As the nights draw in and the temperature drops, people across the region are gearing up to celebrate Bonfire Night and Halloween in style but North West Ambulance Service is urging people to stay safe to avoid nasty burns and unnecessary trips to hospital.
The ambulance service saw a 130% rise in emergency calls for burns on 5 November last year compared to the same day the previous week with incidents including children being hit by a firework, a firework exploding in someone’s hand and petrol exploding in someone’s face at a bonfire.
One man knows only too well how devastating fireworks can be as his house went up in flames when a sparkler was thrown over his garden fence. Gary Hart, 52 from Ashton in Makerfield, was at home when he suddenly saw smoke coming from under his back door.
Trying to hold back the blaze whilst waiting for emergency services to arrive he suffered from smoke inhalation and needed treatment from a paramedic.
Gary said: “I am extremely lucky that nobody was more badly injured but I did suffer the effects of the smoke inhalation for some time after and the fire sadly caused the death of our pet rabbit as well as thousands of pounds worth of damage to my property.”
Sparklers can burn up to 1,000 degrees and should only be used by children when they are supervised by an adult, they’re wearing gloves to protect their hands and a bucket of water is nearby.
Luke Marriner, Advanced Paramedic for NWAS said: “Many injuries from fireworks and candles can be easily avoided with a bit of extra care, we advise people to attend organised events where possible as these are often safer, not to mention less expensive (and they usually have the best displays!).
“Please help us help you this Bonfire Night, if you are using your own fireworks, just take some time to think about safety – be sure to follow the instructions and if you’re in charge of the fireworks, it’s best to lay off the alcohol until after they’ve finished.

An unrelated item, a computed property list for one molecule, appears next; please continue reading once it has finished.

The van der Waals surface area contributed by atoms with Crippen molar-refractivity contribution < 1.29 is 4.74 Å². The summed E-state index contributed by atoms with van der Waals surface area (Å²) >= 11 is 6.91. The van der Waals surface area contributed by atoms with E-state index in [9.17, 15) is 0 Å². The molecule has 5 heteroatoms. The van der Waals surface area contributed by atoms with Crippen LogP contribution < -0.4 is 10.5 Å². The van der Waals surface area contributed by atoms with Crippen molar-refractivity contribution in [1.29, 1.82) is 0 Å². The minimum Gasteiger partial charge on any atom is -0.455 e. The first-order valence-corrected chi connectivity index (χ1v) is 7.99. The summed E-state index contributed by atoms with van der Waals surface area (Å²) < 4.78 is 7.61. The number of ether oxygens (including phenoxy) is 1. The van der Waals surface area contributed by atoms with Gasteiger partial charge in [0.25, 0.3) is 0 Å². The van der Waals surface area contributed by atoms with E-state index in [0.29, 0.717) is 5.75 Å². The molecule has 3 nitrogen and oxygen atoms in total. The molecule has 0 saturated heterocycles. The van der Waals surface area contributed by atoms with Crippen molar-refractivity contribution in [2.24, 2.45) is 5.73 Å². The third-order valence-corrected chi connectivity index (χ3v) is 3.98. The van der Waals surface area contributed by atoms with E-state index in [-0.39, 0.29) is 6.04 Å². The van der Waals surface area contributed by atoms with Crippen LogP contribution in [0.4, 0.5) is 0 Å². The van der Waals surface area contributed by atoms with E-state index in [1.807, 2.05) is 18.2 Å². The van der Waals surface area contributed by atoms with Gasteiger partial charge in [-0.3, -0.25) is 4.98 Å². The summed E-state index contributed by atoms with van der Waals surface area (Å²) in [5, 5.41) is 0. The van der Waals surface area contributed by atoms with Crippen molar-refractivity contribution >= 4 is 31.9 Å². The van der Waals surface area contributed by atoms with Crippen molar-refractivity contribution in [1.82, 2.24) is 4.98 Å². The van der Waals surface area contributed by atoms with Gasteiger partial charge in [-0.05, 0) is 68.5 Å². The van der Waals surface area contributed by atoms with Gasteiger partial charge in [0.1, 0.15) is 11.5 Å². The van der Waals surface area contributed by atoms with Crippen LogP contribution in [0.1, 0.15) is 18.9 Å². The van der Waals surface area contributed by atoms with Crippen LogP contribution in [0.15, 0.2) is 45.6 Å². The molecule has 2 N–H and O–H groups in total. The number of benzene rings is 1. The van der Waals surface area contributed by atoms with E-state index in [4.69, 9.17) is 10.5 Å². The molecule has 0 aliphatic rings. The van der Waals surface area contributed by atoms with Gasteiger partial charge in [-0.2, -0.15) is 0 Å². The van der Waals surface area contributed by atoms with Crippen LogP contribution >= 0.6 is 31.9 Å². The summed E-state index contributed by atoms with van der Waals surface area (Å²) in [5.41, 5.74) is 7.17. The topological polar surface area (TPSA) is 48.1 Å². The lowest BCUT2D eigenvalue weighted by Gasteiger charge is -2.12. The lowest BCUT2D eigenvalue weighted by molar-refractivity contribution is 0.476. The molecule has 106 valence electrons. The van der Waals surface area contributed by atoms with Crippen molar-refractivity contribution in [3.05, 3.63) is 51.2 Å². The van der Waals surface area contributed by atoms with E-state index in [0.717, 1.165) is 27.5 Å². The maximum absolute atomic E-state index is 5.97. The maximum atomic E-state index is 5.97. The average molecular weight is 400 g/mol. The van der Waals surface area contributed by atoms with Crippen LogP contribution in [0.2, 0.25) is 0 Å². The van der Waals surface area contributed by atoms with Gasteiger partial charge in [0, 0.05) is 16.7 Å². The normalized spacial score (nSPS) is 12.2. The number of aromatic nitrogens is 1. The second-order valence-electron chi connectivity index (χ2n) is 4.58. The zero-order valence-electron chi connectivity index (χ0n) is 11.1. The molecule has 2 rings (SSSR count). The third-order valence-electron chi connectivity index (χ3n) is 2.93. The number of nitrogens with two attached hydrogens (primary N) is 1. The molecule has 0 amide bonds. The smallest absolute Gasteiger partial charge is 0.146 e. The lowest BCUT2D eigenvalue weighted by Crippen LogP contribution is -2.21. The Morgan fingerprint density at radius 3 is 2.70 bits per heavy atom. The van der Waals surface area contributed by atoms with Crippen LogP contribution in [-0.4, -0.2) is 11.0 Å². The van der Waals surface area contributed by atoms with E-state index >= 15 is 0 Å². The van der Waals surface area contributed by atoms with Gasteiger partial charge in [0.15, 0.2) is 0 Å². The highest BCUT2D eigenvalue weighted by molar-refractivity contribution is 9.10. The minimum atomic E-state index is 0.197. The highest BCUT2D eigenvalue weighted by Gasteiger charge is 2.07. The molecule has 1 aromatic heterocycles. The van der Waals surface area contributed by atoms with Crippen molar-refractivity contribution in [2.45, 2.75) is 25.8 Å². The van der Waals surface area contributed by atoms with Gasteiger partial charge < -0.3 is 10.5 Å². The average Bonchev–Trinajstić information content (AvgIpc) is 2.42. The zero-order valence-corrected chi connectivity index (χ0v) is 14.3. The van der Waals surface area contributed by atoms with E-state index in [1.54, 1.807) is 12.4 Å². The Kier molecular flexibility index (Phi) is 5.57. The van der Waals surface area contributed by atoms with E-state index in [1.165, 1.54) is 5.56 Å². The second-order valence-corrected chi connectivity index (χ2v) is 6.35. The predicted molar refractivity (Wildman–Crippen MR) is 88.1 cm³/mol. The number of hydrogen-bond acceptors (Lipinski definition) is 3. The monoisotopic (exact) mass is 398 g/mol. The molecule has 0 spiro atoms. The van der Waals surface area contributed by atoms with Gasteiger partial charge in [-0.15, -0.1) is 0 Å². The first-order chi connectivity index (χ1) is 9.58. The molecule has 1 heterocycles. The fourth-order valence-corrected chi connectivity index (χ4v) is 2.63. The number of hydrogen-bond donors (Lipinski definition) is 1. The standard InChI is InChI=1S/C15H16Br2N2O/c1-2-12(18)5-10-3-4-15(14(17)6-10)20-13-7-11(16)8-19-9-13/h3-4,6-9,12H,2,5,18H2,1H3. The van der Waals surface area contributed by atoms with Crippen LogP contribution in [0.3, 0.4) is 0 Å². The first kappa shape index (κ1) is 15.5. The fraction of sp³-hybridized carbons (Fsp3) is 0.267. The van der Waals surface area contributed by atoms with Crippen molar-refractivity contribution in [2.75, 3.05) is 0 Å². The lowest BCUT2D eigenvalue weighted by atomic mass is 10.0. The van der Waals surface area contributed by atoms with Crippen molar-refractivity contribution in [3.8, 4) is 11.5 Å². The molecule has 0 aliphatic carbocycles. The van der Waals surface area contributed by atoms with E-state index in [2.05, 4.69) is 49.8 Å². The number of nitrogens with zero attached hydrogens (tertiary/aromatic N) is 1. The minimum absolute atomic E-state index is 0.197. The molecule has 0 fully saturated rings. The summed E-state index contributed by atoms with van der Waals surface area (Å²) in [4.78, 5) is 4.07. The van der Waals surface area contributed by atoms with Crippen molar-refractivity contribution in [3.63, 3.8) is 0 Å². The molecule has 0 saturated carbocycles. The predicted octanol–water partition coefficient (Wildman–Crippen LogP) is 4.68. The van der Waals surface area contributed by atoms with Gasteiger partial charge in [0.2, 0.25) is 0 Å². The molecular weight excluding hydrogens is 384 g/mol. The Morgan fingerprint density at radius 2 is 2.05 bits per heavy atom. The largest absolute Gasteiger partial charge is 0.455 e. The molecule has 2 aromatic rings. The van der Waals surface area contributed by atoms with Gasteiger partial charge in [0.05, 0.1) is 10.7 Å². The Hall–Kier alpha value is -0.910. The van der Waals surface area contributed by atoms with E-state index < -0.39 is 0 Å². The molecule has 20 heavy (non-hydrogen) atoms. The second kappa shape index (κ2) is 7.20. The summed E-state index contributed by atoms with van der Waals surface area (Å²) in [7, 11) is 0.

“It’s also important to protect yourselves from burns this Halloween with the use of candles and children’s fancy dress costumes which can be extremely flammable.”
NHS England Medical Director for Cheshire & Merseyside and Lancashire & South Cumbria, Dr Kieran Murphy, said: “Bonfire night is particularly busy for our emergency services, so please help us help you by being sensible when you’re out enjoying the festivities and keeping your distance from bonfires and fireworks to prevent avoidable injuries. If you need urgent, non-life threatening medical help, you can call NHS 111 or get health information and advice online at 111.nhs.uk at any time.”
For advice on how to treat minor burns follow these simple steps:
- Remove any clothing or jewellery near the burnt area of skin, including babies’ nappies. But do not try to remove anything that’s stuck to the burnt skin, as this could cause more damage.
- Cool the burn with cool or lukewarm running water for 20 minutes as soon as possible after the injury.
- Cover the burn with cling film. Put the cling film in a layer over the burn, rather than wrapping it around a limb. A clean clear plastic bag can be used for burns on your hand.
- Treat the pain from a burn with paracetamol or ibuprofen.
For more serious burns, get further medical assistance from your nearest accident and emergency (A&E) department. In the event of a life-threatening emergency, dial 999.